Hanukkah Date in the current year: December 26, 2024

Hanukkah Hanukkah, also transliterated as Chanukah, is a Jewish eight-day festival of lights that starts on the 25th day of the month of Kislev. It commemorates the re-dedication of the Second Temple in Jerusalem during the Maccabean Revolt, following Judah Maccabee’s victory over the Seleucids.

Judea became part of the Seleucid Empire of Syria in 200 BCE. King Antiochus III the Great didn’t want to antagonize his hew subjects, and so he allowed them to continue practicing their religion in the Temple of Jerusalem. However, things changed when the king died and was succeeded by his son, Antiochus IV Epiphanes.

In 175 BCE, Antiochus IV Epiphanes invaded Judea and looted the Second Temple in Jerusalem. An altar to Zeus was erected in the Temple, and pigs were sacrificed at the altar. The king banned brit milah (circumcision) and other Jewish ceremonies and customs in an attempt to make Jews abandon their religion and worship Greek gods instead.

Antiochus’s attempt to Hellenize Jews provoked a large-scale Jewish revolt. It was lead by Jewish priest Mattathias ben Johanan, also known as Matityahu the Hasmonean, and his five sons. After Mattathias’ death, his third son Judah Maccabee (Judah “The Hammer”) took over as leader.

The Maccabean Revolt against the Seleucid Empire lasted several years. The rebels used guerrilla tactics because their forces were significantly smaller than the Seleucid army. The use of guerilla warfare, as well as their lightness and mobility, helped the Maccabees defeat the Seleucid army and recapture the Temple.

After the victory, Judah Maccabee ordered the Temple to be cleansed and rededicated. As the Maccabees were going to light the menorah (the seven-branched ritual lampstand), they realized that there wasn’t enough consecrated olive oil left to keep the menorah burning. They found enough kosher oil to burn for one day, and it would take them eight days to prepare a fresh supply of oil.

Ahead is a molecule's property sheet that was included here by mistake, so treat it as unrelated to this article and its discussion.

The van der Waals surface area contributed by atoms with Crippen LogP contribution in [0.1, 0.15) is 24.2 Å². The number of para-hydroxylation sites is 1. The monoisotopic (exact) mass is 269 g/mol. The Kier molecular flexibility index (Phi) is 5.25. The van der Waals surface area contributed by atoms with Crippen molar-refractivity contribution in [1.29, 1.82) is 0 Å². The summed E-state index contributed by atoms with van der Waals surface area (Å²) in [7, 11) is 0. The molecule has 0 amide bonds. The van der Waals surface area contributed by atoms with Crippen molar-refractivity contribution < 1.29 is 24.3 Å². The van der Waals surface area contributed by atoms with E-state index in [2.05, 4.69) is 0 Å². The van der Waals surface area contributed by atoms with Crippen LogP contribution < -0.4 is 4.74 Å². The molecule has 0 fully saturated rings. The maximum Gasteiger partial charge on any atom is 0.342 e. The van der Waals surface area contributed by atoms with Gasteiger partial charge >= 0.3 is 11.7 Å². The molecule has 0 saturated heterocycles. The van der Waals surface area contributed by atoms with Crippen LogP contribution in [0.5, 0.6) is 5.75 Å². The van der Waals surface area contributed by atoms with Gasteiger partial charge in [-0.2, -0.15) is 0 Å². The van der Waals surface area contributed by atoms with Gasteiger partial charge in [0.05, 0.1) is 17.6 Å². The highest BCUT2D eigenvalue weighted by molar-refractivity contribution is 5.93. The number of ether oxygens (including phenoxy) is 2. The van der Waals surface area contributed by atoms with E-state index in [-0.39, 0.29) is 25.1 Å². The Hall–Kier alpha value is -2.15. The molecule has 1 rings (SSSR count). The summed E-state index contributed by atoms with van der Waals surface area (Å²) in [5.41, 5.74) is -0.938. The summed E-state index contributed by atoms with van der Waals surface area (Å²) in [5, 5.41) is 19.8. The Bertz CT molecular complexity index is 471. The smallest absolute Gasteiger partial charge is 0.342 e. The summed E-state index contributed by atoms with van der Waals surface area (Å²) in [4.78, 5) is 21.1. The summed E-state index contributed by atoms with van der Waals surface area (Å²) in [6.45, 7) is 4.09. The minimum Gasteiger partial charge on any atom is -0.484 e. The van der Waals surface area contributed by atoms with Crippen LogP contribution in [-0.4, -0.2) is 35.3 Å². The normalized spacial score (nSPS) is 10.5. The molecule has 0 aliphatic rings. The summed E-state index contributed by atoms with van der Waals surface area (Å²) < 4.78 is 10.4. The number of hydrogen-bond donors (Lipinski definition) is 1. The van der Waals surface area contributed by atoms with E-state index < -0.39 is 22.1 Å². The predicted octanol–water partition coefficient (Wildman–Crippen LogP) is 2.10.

Nevertheless, Judah Maccabee decided to light the menorah, and a miracle happened: the oil burned for eight days, the time needed to prepare a fresh supply of kosher oil. Jewish sages declared an eight-day festival to commemorate this miracle and celebrate the victory of the few (a handful of Jewish rebels) over the many (the entire army of the Seleucid Empire).

Hanukkah lasts for eight days. As Hanukkah is not mentioned in Torah, its customs tend to be more informal. There is no obligation to refrain from work, so people go to work as usual, although in Israel schools close for a week-long vacation.

The most important Hanukkah ritual is the kindling of the Hanukkah menorah, also called hanukkiah or chanukiah. Unlike the menorah used in the ancient Temple, it has nine branches instead of seven. On the first night of Hanukkah, Jews light only one candle, and then the number of lights is increased by one each holiday night. The ninth candle, called the shamash (“servant” or “helper”), is used to light all other candles.

During Hanukkah, people also eat foods fried or baked in oil (potato pancakes, doughnuts) and play a game of sevivon (called a dreidel in Yuiddish). Children are given Hanukkah gelt – money and/or chocolate coins.

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Hanukkah, Chanukah, holiday of lights, Jewish holiday, religious holiday, the Holy Temple